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The Grammar Factor: avoid overusing initial capitals, write effective emails

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By Mary Morel | June 2016

Avoid overusing initial capitals

avoid overusing initial capitalsMost editors will tell you they hate the overuse and inconsistent use of initial capitals in business documents – they are unnecessary and ugly.

You can avoid overusing initial capitals by thinking of lower case as the norm and using initial capitals only when appropriate. Obviously, we use them at the beginning of sentences and for proper nouns.

Use initial capitals for respect
Although the modern trend is to use fewer initial capitals, we still use some for respect. For example, ‘God’ is capitalised in many religions when the word refers to a supreme being, but not when used as a general term (e.g. the Greeks had many gods). And on a more mundane level, most organisations I’ve worked with write ‘Board’, not ‘board’. (I don’t think ‘board’ needs an initial capital, but some things aren’t worth arguing about!)

Use initial capitals for defined terms
Many organisations use initial capitals for defined terms (e.g. Lender). I see this particularly in legal documents and policies.

I wonder if this use of initial capitals is declining – what do you think?

Use initial capitals for job titles, but not job descriptions

  • Capitalise a job title when it comes before a person’s name (Chief Financial Officer Jane Smith said…).
  • Use lower case for job descriptions that come after a person’s name (Jane Smith, chief financial officer, said…).
  • Use lower case for general job descriptions that aren’t attached to names (The directors and the chief financial officer met…).

Should you use initial capitals for ‘government’?
I was taught to use a capital G for ‘Government’ if I was referring a specific government (The Federal Government announced…), and to use lower case when referring to governments in general (The state and local governments don’t agree about amalgamation.)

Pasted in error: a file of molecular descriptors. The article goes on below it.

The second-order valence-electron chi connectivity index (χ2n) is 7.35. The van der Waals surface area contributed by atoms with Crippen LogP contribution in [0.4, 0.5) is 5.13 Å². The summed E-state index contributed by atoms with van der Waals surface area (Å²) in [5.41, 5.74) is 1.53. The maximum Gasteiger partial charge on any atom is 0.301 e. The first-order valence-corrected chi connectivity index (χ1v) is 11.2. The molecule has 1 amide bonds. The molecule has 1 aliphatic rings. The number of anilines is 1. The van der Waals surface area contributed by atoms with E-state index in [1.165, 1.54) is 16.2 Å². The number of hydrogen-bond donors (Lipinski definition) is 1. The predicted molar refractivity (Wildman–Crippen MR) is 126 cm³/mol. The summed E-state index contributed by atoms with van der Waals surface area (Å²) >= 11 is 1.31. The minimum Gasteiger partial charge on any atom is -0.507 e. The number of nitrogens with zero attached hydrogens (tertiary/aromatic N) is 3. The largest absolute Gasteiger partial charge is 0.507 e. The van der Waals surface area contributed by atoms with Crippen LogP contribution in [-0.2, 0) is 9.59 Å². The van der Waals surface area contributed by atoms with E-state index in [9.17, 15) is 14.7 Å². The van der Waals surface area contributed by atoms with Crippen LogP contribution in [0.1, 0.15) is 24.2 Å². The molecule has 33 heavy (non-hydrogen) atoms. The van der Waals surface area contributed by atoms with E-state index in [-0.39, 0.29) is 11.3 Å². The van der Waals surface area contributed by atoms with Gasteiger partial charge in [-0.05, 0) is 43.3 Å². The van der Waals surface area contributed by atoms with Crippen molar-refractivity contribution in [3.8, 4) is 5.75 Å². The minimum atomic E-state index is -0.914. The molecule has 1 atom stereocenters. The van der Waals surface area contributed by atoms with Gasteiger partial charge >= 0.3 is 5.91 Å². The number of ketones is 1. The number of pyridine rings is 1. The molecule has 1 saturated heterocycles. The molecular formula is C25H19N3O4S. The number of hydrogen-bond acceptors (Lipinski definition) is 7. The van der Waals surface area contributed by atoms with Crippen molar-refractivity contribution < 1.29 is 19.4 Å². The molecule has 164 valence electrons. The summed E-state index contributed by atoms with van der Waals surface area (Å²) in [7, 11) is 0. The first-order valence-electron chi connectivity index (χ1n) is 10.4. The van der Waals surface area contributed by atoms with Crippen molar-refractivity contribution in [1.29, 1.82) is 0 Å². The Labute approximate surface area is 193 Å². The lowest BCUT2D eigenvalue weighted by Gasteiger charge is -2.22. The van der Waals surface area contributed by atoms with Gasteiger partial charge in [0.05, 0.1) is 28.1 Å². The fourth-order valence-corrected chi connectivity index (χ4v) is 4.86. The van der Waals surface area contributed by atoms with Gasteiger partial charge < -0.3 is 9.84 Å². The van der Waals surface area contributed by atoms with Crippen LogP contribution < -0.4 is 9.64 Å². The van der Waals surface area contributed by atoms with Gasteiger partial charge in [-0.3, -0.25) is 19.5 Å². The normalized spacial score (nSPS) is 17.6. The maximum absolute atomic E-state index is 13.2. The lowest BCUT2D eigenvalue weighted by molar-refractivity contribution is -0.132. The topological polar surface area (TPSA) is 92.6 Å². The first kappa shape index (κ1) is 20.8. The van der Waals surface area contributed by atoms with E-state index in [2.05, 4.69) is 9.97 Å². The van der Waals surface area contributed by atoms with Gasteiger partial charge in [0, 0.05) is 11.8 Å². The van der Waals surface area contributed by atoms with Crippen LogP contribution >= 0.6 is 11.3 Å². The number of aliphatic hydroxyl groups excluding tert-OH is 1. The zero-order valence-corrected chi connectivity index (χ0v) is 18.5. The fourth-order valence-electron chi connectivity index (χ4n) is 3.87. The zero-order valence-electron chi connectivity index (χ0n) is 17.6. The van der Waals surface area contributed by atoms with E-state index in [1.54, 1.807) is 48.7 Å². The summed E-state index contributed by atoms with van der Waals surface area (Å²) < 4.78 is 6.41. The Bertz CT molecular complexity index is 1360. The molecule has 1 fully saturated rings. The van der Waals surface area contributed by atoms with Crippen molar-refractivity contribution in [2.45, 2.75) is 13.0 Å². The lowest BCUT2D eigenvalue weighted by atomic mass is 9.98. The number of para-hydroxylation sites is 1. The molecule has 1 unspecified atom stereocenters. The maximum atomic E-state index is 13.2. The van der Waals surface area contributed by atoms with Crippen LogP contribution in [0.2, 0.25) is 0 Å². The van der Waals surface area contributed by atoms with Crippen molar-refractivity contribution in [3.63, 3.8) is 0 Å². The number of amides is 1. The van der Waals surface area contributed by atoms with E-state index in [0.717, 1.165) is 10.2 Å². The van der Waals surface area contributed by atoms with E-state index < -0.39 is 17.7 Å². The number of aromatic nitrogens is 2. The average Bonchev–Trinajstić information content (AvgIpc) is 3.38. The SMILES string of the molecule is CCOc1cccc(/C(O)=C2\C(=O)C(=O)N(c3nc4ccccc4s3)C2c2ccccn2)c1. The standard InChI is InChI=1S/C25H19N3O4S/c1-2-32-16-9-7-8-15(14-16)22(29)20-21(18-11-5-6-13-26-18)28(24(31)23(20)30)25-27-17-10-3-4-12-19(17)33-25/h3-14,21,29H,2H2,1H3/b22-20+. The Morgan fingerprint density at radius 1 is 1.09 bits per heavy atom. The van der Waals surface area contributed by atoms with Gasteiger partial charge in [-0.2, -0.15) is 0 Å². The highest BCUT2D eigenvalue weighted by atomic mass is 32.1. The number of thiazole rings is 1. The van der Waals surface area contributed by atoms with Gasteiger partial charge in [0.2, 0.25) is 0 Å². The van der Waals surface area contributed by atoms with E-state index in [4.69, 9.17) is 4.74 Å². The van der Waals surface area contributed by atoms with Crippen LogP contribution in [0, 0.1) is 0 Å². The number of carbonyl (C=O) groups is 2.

I wonder if this changing too. I notice that The Sydney Morning Herald uses lower case for specific governments (NSW government defends KPMG independence).

Use initial capitals for full names of organisations
We use initial capitals for the full names of organisations (Waverley Council), but lower case when referring to an organisation in a general way (The council held a community meeting to discuss…).

Reader’s questions – quoting a title

Question: How do you quote a title in a sentence?

Answer: Use italics, not quotation marks, for the full titles of Acts of Parliaments, books, newspapers, plays and movies.

Use single quotation marks for the titles of articles, songs and poems.

Pride and Prejudice
‘What if we all got money for nothing’, The Sydney Morning Herald
Roger McGough’s poem, ‘Apostrophe’

My recent blogs and podcasts

My recent blogs

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Recent podcasts
My recent podcasts include conversations with:

  • Julie Shannon about writing executive summaries.
  • Lynne Laracy about writing effective emails.

Public courses in Sydney

If you live in Sydney, you may be interested in the workshops I am facilitating at the Governance Institute of Australia in July:

Interesting stuff about writing

The Geek’s Guide to the Writing Life
This book on writing by Robin Black sounds like a ‘must read’. (If you read it before me, let me know what you think.)

Could we just lose the adverb (already)?
Do you hate adverbs? You are not alone. Read more.

Period. Full stop. Point. Whatever it’s called, it’s going out of style
‘We are at a momentous moment in the history of the full stop,’ said David Crystal, who has written more than 100 books on language. Read more.

Email etiquette
Sometimes struggle with email etiquette? Read these tips.

Disciplined emails: 5 sentences or less
Want people to read your emails? Try writing five sentences max. Read more.

My online email course
I’ve posted several articles about writing emails on Facebook lately. If you know someone who doesn’t enjoy writing work emails, they might find some useful tips in my online course on writing effective emails. They can brush up on grammar the same time! (just $39 a month).

Quote of the month

‘Clarity in business writing is not a luxury.’
Sir Richard Branson, Founder, Virgin Group

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